One of my favorite gifts of a recent birthday was Professor Lynn Rainville’s new book, Hidden History; African American Cemeteries in Central Virginia.
Her story begins in 2008 when a friend (and archaeologist by profession) called her to report damage she and her husband witnessed as a power company crew drove machinery across an old small cemetery. The couple went through many channels in an attempt to stop the desecration. The power company employees were only doing what they were told. The execs didn’t care, nor did the local sheriff’s office. After repeated attempts to deal with the authorities, the couple called 911 and reported a crime in progress according to Code of Virginia, section 18.2-127. They were stalled again. Hence the call to Professor Rainville.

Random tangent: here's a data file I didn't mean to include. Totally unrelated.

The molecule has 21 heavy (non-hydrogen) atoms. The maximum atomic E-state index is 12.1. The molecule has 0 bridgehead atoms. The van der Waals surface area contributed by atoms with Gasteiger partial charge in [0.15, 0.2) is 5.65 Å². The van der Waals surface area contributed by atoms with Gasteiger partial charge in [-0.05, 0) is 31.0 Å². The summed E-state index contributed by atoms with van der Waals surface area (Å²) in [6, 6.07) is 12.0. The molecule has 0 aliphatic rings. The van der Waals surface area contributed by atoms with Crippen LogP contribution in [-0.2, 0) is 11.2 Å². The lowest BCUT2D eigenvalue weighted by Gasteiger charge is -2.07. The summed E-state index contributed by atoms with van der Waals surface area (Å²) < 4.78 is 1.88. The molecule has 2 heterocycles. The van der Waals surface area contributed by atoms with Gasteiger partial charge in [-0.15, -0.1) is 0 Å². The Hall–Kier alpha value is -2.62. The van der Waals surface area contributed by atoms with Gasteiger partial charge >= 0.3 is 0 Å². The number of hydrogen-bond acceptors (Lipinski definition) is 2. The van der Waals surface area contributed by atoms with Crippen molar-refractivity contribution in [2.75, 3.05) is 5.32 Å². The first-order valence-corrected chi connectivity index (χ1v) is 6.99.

Many early African American cemeteries were not recorded and Professor Rainville set out to change that. Her book describes her journey to locate and document these cemeteries, but also describes how enslaved people held funerals, their rituals, the role of churches and worship.
She shares stories of how genealogies and oral histories helped her locate several cemeteries, and how finding these burial grounds helped to connect communities and families again. And then the threat ongoing development poses to these small cemeteries.
I highly recommend this book. The back of the book has a form for evaluating an old cemetery and the stones therein. The process is relevant to preserving any abandoned cemetery.